Reason to Go Vegan #4: The Inner Voice

I don’t want to speak for others, but I feel safe in saying that people who consistently promote the virtues of dietary veganism find themselves constantly under siege by the society they want to reform. On the one hand, the essence of our message could not be simpler: animals are worth our moral compassion; we should thus not inflict purposeful or unnecessary suffering up them; raising animals to kill and eat them–or to enslave them for their milk or eggs– causes purposeful and unnecessary suffering; therefore we should not eat meat or meat based products.

On the other hand, this message, no matter how hard we work to reduce it to its powerful essence, is drowned out in a chorus of objections and rationalizations: it’s natural to eat meat; it’s my right to eat what I want to eat; if we didn’t raise and kill the animals they would never have enjoyed a life; humans have always done it; the animal I ate was treated with dignity; the human body is “designed” to eat meat; eating meat is a cultural expression; your veganinism is a “lifestyle” choice; etc. You’ve heard these positions. They haunt your dreams. You know them well.

These counter-arguments, none of which even remotely come close to undermining the essential moral issue at stake, are fired at vegan advocates as if they are self-evident truths, evidence that our promotion of veganism is due to little else than an anthropormorphic affection for cute, fuzzy animals. To my fellow travelers, I urge you: don’t let the chorus wear you down. Perhaps it’s too early to start quoting Steve Jobs, but something he said in his 2005 Stanford address has stuck with me, and will always be advice I will heed: “Don’t be trapped by dogma — which is living with the results of other people’s thinking. Don’t let the noise of others’ opinions drown out your own inner voice.” 

 

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About James McWilliams
I'm a historian and writer based in Austin, Texas. This blog is dedicated to exploring the ethics of eating animals and animal-based products.

3 Responses to Reason to Go Vegan #4: The Inner Voice

  1. CQ says:

    You’re right, James. None of these self-justifications comes close to undermining the morality of refusing to participate in the killing industries.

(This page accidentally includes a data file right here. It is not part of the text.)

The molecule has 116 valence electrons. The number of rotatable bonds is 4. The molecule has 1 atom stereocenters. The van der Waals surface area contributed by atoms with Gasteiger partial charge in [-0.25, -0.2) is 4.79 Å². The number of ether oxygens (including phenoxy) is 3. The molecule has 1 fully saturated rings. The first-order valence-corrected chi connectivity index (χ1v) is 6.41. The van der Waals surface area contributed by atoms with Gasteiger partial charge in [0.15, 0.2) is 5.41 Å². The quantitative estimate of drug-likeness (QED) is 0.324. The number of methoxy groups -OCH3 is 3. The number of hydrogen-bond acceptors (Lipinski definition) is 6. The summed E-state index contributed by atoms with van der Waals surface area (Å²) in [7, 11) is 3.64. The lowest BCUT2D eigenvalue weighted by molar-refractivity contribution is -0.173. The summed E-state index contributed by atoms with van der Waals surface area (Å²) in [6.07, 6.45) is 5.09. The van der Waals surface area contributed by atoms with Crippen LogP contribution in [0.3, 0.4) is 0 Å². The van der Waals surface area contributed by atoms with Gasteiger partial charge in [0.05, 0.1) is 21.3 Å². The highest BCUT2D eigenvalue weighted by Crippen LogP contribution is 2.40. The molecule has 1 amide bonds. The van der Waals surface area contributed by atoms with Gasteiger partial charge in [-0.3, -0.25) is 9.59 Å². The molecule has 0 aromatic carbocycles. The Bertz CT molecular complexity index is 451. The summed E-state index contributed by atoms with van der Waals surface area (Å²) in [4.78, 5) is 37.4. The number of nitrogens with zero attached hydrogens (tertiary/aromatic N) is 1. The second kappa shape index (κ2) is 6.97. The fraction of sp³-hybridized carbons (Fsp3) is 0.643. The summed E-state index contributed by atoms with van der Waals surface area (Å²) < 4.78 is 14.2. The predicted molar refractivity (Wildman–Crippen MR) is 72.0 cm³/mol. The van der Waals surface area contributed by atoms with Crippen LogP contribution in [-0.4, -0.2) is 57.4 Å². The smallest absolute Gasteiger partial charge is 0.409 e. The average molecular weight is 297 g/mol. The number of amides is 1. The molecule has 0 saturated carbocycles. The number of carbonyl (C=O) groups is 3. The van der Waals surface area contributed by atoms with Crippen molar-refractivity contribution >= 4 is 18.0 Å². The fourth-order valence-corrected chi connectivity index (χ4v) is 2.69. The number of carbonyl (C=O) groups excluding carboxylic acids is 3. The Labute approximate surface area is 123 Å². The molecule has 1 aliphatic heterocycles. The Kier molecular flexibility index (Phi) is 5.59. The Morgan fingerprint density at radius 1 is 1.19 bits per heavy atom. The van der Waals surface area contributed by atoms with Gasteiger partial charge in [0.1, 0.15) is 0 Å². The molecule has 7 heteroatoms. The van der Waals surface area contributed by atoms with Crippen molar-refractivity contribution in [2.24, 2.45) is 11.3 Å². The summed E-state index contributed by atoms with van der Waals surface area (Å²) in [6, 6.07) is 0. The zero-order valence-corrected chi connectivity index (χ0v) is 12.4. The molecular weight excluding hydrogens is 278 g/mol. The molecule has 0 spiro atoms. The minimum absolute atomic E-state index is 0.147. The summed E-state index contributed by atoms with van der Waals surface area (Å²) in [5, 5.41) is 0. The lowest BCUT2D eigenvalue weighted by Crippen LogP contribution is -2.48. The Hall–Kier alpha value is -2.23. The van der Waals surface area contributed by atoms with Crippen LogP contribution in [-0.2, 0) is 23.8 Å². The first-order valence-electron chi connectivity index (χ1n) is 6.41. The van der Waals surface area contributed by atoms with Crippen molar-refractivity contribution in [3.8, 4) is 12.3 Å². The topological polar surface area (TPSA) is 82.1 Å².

That’s a great definition of dogma (the word hardly suits dogs, does it?).

    And it’s never the wrong time to cite a perfect quote. I’m sure Steve would be honored that you remembered it and shared it with others. It’s one way his creativity lives on.

    Every once in a blue moon I briefly question my stance on expressing compassion to all creatures. I guess I get temporarily hypnotized and hoodwinked by wave upon crashing wave of crass arguments for killing which pound me from all directions.

    But I only need recall the tragic faces of farmed animals shown in videos of their slaughter — and the happy faces of farmed animals who have been rescued in the nick of time — to I regain my confidence and composure and certitude.

    Being compassionate in a crowd of carnists is lonely sometimes. But there are
    few more rewarding feelings than defending the lives of our fellow-beings on moral grounds. It’s what a child does without even thinking. Which reminds me of another apt quote: “Hypocrisy in anything whatever may deceive the cleverest and most penetrating man, but the least wide-awake of children recognizes it, and is revolted by it, however ingeniously it may be disguised.” ~ Count Leo Tolstoy

    It helps me to remember that those who have yet to embrace animals as their sentient equals are simply wearing Halloween disguises — which are none too ingenious! My conscious was similarly veiled for years and years.

    So, friends, it’s time to strip off the masks, and show yourselves to be the consistently kind, morally sane, spiritually logical, relevant and righteous individuals you were made to be.

  2. CQ says:

    For a look at a remarkably similar blog post today, see: http://davidgcoles.com/2011/10/16/truth-vs-perception

  3. Provoked says:

    The chorus of objections always reminds me of omnivore bingo… They’ve got dozens of excuses not to take vegan choices seriously.

    I also think that those who try to ignore their inner voice create untold damage to their emotional and physical state – Perhaps in time we’ll see that living a morally consistent life also extends the health of our bodies as well… I wonder what their excuse will be then to live otherwise?

    Thank you for speaking up for justice – and kindness.

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